World Trade Center may be a fresh tomato, but it did absolutely nothing for me. True, it’s refreshingly non-partisan for an Oliver Stone film, and devoid of 9/11 conspiracy theories, telling a straightforward story of the two officers who were eventually rescued from the rubble. But it tells the story with an overkill of sentimentality, spotlighting anxious family members in between doses of sappy dialogue between the officers as they lay pinned in darkness comforting each other. If Stone has given up on conspiracies, he’s now into punishing us with melodrama.
This reviewer is right:
“World Trade Center is, literally, everything United 93 wasn’t…a grueling, paceless, maudlin train-wreck that every single mainstream film critic in the country will praise out of fear their negative reactions will be seen as a betrayal of both their patriotism and the real-life stories of the movie’s two main characters.”
So is Owen Glieberman of Entertainment Weekly:
“United 93’s brilliance was the way it undermined your defenses by restaging 9/11 with the electric realism of live media. To know what occurred, or might have occurred, on that plane, and to see it as if it was happening before your eyes, fed a need that was at once journalistic, patriotic, and wildly cinematic. It was exactly the sort of film you might have expected Oliver Stone to make, but World Trade Center isn’t a great Stone film; it’s more like a decent Ron Howard film…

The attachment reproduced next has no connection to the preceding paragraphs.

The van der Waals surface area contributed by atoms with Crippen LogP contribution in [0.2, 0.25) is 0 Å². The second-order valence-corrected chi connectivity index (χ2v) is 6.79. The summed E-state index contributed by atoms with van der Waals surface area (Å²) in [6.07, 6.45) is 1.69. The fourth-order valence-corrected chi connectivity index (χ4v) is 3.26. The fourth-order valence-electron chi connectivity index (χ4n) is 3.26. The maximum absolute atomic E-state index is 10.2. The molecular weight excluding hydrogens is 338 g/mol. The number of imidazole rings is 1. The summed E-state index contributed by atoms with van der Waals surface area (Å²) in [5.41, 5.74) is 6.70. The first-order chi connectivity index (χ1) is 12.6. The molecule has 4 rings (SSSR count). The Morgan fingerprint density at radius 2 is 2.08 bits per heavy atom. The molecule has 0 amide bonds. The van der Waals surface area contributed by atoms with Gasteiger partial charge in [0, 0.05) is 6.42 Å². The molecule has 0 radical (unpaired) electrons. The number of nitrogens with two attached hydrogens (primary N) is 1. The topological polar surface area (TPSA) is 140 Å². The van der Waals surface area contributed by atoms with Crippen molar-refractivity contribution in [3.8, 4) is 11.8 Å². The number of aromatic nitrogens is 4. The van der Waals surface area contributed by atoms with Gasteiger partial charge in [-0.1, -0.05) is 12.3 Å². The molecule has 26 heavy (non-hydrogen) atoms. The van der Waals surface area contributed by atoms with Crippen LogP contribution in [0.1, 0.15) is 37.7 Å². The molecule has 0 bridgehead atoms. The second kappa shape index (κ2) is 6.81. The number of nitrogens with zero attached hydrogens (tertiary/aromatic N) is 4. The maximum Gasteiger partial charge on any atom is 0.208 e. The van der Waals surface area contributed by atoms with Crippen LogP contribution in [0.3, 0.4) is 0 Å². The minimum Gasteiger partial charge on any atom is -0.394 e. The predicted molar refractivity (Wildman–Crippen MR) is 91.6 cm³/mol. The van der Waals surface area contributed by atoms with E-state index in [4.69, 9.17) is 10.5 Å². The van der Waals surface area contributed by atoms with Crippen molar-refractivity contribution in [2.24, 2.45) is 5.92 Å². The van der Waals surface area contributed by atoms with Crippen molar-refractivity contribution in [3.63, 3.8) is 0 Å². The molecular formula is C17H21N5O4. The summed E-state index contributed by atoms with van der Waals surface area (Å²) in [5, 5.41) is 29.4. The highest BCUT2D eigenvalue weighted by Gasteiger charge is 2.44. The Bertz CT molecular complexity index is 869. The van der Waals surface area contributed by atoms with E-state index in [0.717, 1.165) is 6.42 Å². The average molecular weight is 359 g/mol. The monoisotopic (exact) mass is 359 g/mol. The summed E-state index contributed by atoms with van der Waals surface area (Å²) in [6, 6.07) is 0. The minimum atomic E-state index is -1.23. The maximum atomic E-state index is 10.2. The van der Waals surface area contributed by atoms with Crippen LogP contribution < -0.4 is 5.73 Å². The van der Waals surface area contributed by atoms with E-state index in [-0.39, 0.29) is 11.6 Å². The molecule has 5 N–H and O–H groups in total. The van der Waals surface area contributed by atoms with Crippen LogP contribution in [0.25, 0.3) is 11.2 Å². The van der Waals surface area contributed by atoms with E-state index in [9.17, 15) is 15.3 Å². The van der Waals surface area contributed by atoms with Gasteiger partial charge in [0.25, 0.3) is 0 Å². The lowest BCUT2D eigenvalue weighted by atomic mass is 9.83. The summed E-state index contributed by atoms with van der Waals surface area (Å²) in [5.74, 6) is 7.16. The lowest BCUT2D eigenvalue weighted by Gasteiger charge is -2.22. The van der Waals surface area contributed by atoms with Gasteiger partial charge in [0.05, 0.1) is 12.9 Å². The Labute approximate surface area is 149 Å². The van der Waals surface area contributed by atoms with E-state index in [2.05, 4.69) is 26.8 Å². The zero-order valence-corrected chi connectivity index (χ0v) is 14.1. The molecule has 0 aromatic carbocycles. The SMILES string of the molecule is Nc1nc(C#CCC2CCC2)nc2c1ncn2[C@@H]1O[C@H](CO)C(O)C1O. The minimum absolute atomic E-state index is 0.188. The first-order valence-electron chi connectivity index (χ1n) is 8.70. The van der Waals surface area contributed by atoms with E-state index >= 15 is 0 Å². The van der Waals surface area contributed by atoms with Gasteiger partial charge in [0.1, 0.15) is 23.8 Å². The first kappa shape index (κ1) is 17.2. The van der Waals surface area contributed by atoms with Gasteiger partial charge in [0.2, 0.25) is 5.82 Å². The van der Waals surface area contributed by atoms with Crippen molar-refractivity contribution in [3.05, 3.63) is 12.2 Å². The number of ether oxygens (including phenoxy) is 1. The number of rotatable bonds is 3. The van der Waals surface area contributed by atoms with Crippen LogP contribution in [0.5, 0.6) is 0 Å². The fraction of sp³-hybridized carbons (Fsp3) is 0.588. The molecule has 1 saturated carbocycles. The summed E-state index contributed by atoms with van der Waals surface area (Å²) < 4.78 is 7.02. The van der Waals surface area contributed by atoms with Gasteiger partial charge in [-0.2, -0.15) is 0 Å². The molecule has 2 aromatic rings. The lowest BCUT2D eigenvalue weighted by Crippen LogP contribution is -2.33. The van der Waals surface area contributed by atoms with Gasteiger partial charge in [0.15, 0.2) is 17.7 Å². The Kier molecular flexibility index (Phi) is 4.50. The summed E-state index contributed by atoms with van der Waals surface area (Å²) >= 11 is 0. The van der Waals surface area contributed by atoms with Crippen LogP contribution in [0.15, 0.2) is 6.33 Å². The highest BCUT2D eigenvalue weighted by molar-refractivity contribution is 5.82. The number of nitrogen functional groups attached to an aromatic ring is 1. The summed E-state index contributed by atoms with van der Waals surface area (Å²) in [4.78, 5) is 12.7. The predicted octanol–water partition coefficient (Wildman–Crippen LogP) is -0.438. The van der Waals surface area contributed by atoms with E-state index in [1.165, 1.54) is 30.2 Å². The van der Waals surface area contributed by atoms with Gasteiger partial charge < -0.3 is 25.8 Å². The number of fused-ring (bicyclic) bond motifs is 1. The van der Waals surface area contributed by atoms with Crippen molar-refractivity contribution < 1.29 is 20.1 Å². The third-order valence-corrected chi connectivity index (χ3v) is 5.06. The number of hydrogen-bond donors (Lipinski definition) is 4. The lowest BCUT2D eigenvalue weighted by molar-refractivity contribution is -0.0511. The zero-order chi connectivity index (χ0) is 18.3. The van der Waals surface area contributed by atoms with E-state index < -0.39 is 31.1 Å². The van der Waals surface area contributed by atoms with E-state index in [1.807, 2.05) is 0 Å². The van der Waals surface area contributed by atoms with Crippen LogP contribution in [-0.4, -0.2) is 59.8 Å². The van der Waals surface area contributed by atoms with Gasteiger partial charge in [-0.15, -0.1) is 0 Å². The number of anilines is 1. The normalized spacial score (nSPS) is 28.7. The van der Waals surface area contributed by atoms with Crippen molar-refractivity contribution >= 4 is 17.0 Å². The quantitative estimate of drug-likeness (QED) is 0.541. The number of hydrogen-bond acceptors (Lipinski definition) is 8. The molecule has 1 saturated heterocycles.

“There’s a fundamental lack of dramatic urgency to World Trade Center. The harrowing, at times unbearable grip of United 93 was part of its human tumult. Stone, who at his greatest is the most harrowing of filmmakers, now recedes into the coventionality of uplift.”
I also agree with Pete Vonder Haar:
“This isn’t the Stone of JFK or Salvador, who was quick to look at the machinations behind events and cast his barbs accordingly. Here he does nothing of the sort, making it hard to identify World Trade Center straight out of the gate as an ‘Oliver Stone film.’ Unfortunately, many might peg it as a ‘Ron Howard film’ instead. True story or not, World Trade Center is almost unforgivably sentimental… There’s such a thing as too much. Every heroic action has to be shot in slow motion, and every poignant moment must be punctuated by Craig Armstrong’s swelling orchestral score…World Trade Center eventually stops feeling like a remarkable story of survival and more like a Hallmark Network presentation.”
In sum, while United 93 is a serious cinematic achievement, visceral and non-exploitive, World Trade Center is a schmaltzy dud, something one might expect from a first-time film director. Oliver Stone needs to retire.
(My review of United 93 here.)